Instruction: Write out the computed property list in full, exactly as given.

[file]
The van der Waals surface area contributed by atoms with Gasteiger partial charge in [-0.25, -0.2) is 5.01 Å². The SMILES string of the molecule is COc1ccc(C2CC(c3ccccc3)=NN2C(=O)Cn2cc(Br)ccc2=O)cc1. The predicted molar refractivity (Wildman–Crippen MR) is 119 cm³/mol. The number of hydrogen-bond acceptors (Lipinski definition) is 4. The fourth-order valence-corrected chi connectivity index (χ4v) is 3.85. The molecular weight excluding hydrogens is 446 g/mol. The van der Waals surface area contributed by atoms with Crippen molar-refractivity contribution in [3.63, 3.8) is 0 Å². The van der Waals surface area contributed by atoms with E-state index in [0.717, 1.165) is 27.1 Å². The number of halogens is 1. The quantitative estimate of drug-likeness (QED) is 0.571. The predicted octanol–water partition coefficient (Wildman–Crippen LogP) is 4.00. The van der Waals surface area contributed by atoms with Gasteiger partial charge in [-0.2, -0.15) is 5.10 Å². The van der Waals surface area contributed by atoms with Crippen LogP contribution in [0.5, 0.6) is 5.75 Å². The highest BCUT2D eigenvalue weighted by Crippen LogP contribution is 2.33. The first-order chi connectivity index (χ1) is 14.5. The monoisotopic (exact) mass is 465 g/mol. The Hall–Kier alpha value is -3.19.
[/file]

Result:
The van der Waals surface area contributed by atoms with Gasteiger partial charge in [-0.25, -0.2) is 5.01 Å². The SMILES string of the molecule is COc1ccc(C2CC(c3ccccc3)=NN2C(=O)Cn2cc(Br)ccc2=O)cc1. The predicted molar refractivity (Wildman–Crippen MR) is 119 cm³/mol. The number of hydrogen-bond acceptors (Lipinski definition) is 4. The fourth-order valence-corrected chi connectivity index (χ4v) is 3.85. The molecular weight excluding hydrogens is 446 g/mol. The van der Waals surface area contributed by atoms with Crippen molar-refractivity contribution in [3.63, 3.8) is 0 Å². The van der Waals surface area contributed by atoms with E-state index in [0.717, 1.165) is 27.1 Å². The number of halogens is 1. The quantitative estimate of drug-likeness (QED) is 0.571. The predicted octanol–water partition coefficient (Wildman–Crippen LogP) is 4.00. The van der Waals surface area contributed by atoms with Gasteiger partial charge in [-0.2, -0.15) is 5.10 Å². The van der Waals surface area contributed by atoms with Crippen LogP contribution in [0.5, 0.6) is 5.75 Å². The highest BCUT2D eigenvalue weighted by Crippen LogP contribution is 2.33. The first-order chi connectivity index (χ1) is 14.5. The monoisotopic (exact) mass is 465 g/mol. The Hall–Kier alpha value is -3.19.